Panama’s leaders were defiant after the Panama Papers scandal broke open April 3 via hundreds of news stories circling the globe.
President Juan Carlos Varela’s chief of staff, Álvaro Alemán, called the disclosures about suspect dealings inside the country’s offshore financial industry a “campaign against Panama.”
“We will not allow Panama to be used as a scapegoat,” Alemán told a news conference.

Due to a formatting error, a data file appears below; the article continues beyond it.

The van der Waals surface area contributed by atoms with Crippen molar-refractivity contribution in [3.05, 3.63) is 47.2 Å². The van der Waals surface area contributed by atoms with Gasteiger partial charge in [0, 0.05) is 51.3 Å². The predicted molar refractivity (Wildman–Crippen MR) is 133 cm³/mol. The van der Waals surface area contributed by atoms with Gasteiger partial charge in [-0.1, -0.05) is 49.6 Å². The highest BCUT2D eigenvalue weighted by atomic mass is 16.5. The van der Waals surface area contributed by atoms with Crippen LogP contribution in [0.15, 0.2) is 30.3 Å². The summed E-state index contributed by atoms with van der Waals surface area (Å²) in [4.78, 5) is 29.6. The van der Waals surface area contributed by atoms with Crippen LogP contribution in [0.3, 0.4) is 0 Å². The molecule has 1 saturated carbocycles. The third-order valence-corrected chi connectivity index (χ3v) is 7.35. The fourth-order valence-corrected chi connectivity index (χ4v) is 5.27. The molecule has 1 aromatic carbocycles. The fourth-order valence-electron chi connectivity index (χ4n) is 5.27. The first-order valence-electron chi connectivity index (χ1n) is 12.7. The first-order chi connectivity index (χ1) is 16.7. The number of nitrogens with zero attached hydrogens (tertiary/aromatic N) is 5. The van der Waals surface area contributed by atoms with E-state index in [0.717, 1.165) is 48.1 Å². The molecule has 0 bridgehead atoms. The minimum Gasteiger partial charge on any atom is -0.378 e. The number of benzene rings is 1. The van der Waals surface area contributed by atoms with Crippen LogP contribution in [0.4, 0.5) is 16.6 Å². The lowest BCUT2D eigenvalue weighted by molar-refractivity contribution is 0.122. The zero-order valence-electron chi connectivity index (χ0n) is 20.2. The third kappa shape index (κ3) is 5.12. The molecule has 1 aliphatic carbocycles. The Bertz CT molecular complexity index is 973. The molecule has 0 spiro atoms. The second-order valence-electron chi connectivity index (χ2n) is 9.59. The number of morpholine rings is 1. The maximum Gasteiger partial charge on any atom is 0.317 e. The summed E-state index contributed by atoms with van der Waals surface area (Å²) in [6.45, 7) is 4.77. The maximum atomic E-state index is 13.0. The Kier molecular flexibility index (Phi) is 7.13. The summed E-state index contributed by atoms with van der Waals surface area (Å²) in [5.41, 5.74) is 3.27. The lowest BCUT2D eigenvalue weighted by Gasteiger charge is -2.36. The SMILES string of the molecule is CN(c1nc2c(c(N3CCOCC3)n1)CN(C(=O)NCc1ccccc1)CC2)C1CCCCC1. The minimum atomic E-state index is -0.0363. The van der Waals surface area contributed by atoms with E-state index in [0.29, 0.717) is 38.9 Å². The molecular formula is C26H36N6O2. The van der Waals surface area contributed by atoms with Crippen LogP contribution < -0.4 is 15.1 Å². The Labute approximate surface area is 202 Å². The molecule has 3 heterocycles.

Some of Panama’s anger was focused on the OECD, a Paris-based, multinational coalition that has been a key protagonist in the war over cross-border tax evasion. On April 4, the Organization for Economic Cooperation and Development’s secretary general, Angel Gurría, called out Panama as a “holdout” amid the world’s progress toward financial transparency.